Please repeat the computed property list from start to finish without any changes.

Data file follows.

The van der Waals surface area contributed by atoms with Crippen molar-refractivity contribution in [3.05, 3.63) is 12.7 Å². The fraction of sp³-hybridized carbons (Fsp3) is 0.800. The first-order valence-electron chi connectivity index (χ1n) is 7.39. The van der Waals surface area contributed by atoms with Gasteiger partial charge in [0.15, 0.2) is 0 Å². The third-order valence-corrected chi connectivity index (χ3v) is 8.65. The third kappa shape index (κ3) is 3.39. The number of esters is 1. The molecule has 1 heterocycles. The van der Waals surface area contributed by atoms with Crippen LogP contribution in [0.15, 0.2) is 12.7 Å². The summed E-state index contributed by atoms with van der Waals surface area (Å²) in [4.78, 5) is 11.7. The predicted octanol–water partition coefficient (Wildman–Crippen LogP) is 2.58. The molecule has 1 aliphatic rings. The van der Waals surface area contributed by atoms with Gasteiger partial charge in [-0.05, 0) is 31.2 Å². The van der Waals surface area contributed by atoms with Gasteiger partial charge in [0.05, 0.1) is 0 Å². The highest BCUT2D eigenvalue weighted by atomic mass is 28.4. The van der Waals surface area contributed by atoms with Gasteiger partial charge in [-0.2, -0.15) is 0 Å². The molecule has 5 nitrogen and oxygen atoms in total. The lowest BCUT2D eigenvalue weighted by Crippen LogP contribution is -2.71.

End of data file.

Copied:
The van der Waals surface area contributed by atoms with Crippen molar-refractivity contribution in [3.05, 3.63) is 12.7 Å². The fraction of sp³-hybridized carbons (Fsp3) is 0.800. The first-order valence-electron chi connectivity index (χ1n) is 7.39. The van der Waals surface area contributed by atoms with Gasteiger partial charge in [0.15, 0.2) is 0 Å². The third-order valence-corrected chi connectivity index (χ3v) is 8.65. The third kappa shape index (κ3) is 3.39. The number of esters is 1. The molecule has 1 heterocycles. The van der Waals surface area contributed by atoms with Crippen LogP contribution in [0.15, 0.2) is 12.7 Å². The summed E-state index contributed by atoms with van der Waals surface area (Å²) in [4.78, 5) is 11.7. The predicted octanol–water partition coefficient (Wildman–Crippen LogP) is 2.58. The molecule has 1 aliphatic rings. The van der Waals surface area contributed by atoms with Gasteiger partial charge in [-0.05, 0) is 31.2 Å². The van der Waals surface area contributed by atoms with Gasteiger partial charge in [0.05, 0.1) is 0 Å². The highest BCUT2D eigenvalue weighted by atomic mass is 28.4. The van der Waals surface area contributed by atoms with Gasteiger partial charge in [-0.2, -0.15) is 0 Å². The molecule has 5 nitrogen and oxygen atoms in total. The lowest BCUT2D eigenvalue weighted by Crippen LogP contribution is -2.71.